Learn­ing some­thing new

New Zealand Logger - - Iron Test: Stan Barlow -

THEY SAY YOU CAN’T TEACH AN OLD DOG new tricks, but I cer­tainly learned a new way of op­er­at­ing this Hi­tachi ZW220-5.

For years on wheel load­ers I’ve been chang­ing from for­ward to re­verse us­ing the lever on the steer­ing col­umn and never thought any­thing of it. But when Leighton showed me what a dif­fer­ence it makes to change gear us­ing the joy­stick by the driver’s right hand, which usu­ally lifts the arms and forks, I re­alised what I had been miss­ing out on.

Old habits die hard. Even when this func­tion has been avail­able on the joy­stick of oth­ers ma­chines I’ve op­er­ated, I chick­ened out and went back to the old steer­ing col­umn lever, be­cause it’s what I know.

I tried do­ing that when load­ing the truck with the ZW220-5, but it was a bit of a pain hav­ing to keep tak­ing my hands off to use the other con­trols.

As soon as I started us­ing the joy­stick, it was bang-on, leav­ing my left hand to steer while the right did ev­ery­thing else. That’s a re­ally good set up and it helped me get my smooth­ness straight away.

It cer­tainly en­hanced my opin­ion of this ma­chine.

It’s fast and re­spon­sive, as well as be­ing smooth, and it’s got the power – what­ever I put in that beak, it never strug­gled at all. And thanks to the big coun­ter­weight you don’t re­ally no­tice what you’re car­ry­ing – just dial your speed down and keep the weight in the forks low as you am­ble across the skid.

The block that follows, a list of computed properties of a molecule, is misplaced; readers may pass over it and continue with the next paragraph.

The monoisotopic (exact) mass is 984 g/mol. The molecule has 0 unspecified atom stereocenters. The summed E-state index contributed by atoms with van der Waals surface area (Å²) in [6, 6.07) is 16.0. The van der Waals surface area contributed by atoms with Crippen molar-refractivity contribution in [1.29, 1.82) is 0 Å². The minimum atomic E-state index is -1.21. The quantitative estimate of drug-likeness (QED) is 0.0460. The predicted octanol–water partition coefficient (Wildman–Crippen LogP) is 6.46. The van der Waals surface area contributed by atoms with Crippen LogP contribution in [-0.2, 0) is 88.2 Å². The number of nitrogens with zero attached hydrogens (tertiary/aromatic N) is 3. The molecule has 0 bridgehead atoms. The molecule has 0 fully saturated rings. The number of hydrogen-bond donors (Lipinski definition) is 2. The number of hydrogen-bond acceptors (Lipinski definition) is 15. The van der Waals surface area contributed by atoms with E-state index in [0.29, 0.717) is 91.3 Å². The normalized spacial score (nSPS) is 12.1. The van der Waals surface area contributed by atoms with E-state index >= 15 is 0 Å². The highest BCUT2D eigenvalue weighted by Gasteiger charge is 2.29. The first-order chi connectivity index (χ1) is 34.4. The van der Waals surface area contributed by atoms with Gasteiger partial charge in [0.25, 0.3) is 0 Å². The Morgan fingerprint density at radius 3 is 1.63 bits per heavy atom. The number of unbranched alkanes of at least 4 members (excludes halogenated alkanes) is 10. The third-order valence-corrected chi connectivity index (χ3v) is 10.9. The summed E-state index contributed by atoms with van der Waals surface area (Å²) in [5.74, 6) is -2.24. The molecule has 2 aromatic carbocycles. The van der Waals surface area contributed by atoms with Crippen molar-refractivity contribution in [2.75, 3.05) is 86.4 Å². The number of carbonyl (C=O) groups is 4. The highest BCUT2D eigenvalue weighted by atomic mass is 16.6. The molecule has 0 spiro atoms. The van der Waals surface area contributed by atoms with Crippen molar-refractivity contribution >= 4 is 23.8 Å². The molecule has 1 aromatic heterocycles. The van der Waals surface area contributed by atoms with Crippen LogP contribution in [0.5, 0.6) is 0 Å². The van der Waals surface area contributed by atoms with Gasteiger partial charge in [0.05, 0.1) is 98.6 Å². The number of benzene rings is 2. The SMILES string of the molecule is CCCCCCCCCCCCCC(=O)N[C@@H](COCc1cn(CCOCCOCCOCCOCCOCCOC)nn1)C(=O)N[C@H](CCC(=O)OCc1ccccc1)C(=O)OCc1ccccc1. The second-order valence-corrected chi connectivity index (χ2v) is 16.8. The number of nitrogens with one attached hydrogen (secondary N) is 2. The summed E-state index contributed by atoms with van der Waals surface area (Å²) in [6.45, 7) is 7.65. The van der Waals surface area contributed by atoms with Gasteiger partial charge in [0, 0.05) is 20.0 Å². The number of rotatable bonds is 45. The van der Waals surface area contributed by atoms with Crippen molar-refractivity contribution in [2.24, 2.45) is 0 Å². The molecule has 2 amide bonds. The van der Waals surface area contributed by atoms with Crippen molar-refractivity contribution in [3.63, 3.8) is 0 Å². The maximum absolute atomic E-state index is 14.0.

I fol­lowed Leighton’s ad­vice and kept it in third and that was all I needed, even when push­ing it hard in some places – the power is al­ways there when you need it.

The only time I felt the weight was when turn­ing and lift­ing with a re­ally big load in the beak, but even though it rocked a bit, it was never un­sta­ble – though, from a safety view­point, that’s some­thing you re­ally want to avoid.

I like how ma­noeu­vrable it is. There wasn’t a lot of turn­ing space on one side of the truck, but I never had trou­ble po­si­tion­ing the ma­chine, be­cause it has such a good lock and I was able to make good use of the spin­ner on the steer­ing wheel.

The cab is ex­cel­lent, I had no prob­lems with the vis­i­bil­ity and be­ing able to see down on ei­ther side of the front and rear bon­net. You can see around the skid re­ally well and I like how the rear-view cam­era comes on when re­vers­ing. With such a lot of glass the large sun vi­sor also came in very handy as the sun was get­ting lower. That A/C works damn well and will be very wel­come as sum­mer ap­proaches.

Hav­ing good vis­i­bil­ity means you can be more ac­cu­rate when pick­ing up logs and plac­ing them on the truck and trailer. It made it a lot eas­ier to lo­cate the forks and see where the ends were. I found the process eas­ier than some wheel load­ers I’ve driven and a lot of that is down to just what you can see and then hav­ing that power and dex­ter­ity to back it up.

The seat is very sup­port­ive and soaks up the bumps over the lumpy sur­face. Also, it’s prob­a­bly one of the qui­etest wheel load­ers I’ve driven, even stand­ing out­side you don’t hear it that much.


Iron Tester, Stan Bar­low, uses the right joy­stick to change gears in­stead of the lever just un­der the left side of the steer­ing wheel.

Great view down to the ground just in front of the forks makes load­ing eas­ier.

This is Leighton Lip­sham’s first ex­pe­ri­ence of a ma­chine in the for­est.

Iron Tester, Stan Bar­low.

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